Gerry Baker

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Gerry Baker is the associate director of the Interstate Oil and Gas Compact Commission, an influential lobbying-like organization that does work on hydraulic fracturing for oil and gas, offshore drilling and other domestic oil and gas regulatory issues. Like IOGCC executive director Carl Michael Smith, Baker passed through the government-industry revolving door in landing his current job at IOGCC.

Baker began his career as managing editor and state capitol bureau chief for the Oklahoma Business News Company, leaving in 1979 to do public relations work for the next 12 years for oil company Kerr-McGee Corporation. Anadarko Petroleum purchased Kerr-McGee as a wholly-owned subsidiary in 2006.[1]

Thereafter, Baker “launched an independent consultancy – Corporate Consulting, Inc. – specializing in strategic communication planning and implementation for high profile clients,” reads his biography up on the Aspen Institute website. “In addition, he specialized in crisis communication management [and] Baker continues to provide these services for select clients.”[2]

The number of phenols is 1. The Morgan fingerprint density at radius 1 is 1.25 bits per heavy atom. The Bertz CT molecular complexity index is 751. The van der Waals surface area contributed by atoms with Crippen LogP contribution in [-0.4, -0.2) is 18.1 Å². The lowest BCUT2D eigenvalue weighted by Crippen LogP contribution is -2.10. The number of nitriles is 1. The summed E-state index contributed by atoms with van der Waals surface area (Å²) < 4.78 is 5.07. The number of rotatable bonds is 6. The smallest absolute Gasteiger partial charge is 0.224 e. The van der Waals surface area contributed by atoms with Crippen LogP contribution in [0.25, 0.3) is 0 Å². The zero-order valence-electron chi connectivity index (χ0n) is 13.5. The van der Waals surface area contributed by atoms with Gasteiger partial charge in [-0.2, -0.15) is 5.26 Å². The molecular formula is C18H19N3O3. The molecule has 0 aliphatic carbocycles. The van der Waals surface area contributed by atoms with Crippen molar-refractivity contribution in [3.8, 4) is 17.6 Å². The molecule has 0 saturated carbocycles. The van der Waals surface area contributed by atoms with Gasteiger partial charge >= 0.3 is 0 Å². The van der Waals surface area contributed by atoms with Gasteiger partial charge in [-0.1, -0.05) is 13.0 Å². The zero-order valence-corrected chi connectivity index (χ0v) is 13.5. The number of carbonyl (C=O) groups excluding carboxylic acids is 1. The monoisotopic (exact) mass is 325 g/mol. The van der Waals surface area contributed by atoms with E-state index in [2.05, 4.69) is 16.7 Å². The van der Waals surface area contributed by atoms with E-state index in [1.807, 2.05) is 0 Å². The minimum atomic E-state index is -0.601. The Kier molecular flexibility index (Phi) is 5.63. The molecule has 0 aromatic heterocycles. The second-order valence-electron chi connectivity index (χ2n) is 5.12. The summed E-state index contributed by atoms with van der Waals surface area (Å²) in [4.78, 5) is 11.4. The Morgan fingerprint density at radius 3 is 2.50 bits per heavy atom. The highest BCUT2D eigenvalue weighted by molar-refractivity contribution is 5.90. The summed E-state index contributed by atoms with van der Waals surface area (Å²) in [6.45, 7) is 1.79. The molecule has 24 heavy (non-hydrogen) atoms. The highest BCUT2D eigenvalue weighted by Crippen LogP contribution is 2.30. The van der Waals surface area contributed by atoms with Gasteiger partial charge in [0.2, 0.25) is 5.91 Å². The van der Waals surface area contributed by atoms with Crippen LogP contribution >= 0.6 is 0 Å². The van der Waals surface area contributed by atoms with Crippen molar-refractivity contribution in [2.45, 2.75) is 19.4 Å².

At the 1998 IOGCC annual meeting, Baker – while with Corporate Consulting, Inc. – gave a media training seminar.[3] Corporate Consulting, Inc. was incorporated in Oklahoma in 1991[4] and got its most recent Certificate of Good Standing in July 2015.[5] Baker began working for IOGCC in 2002 while the organization was pushing hard for the Halliburton Loophole's insertion into first the Energy Policy Act of 2003, then the Energy Policy Act of 2005. In 2011, Baker gave a talk at IOGCC’s annual meeting in on how to deal with the public's fear of fracking.

“When people do not get all of the information, or information is too technical, they begin to fill in the holes with what they can imagine,” he said in one of the early presentation slides. “The perceived risk, even if it isn’t a reality, makes hydraulic fracturing an emotional issue.”[6]

Calling 911 on Reporter

In October 2015, Baker called the Oklahoma City Police Department 911 line when reporter Steve Horn visited the office of Interstate Oil and Gas Compact Commission to ask about for its stance on climate change. Horn had attended its annual meeting just days earlier and had told IOGCC he would be swinging by the office to ask about the issue.

Interstate Oil and Gas Compact Commission executive director Carl Michael Smith was in the office at the time, as was communications director Carol Booth. Neither of them answered the door and instead Baker reported Horn's activities as "suspicious" to the police. No arrests arose from the incident, which was recorded and the 911 call audio, as well as the incident report, were published online by[7]

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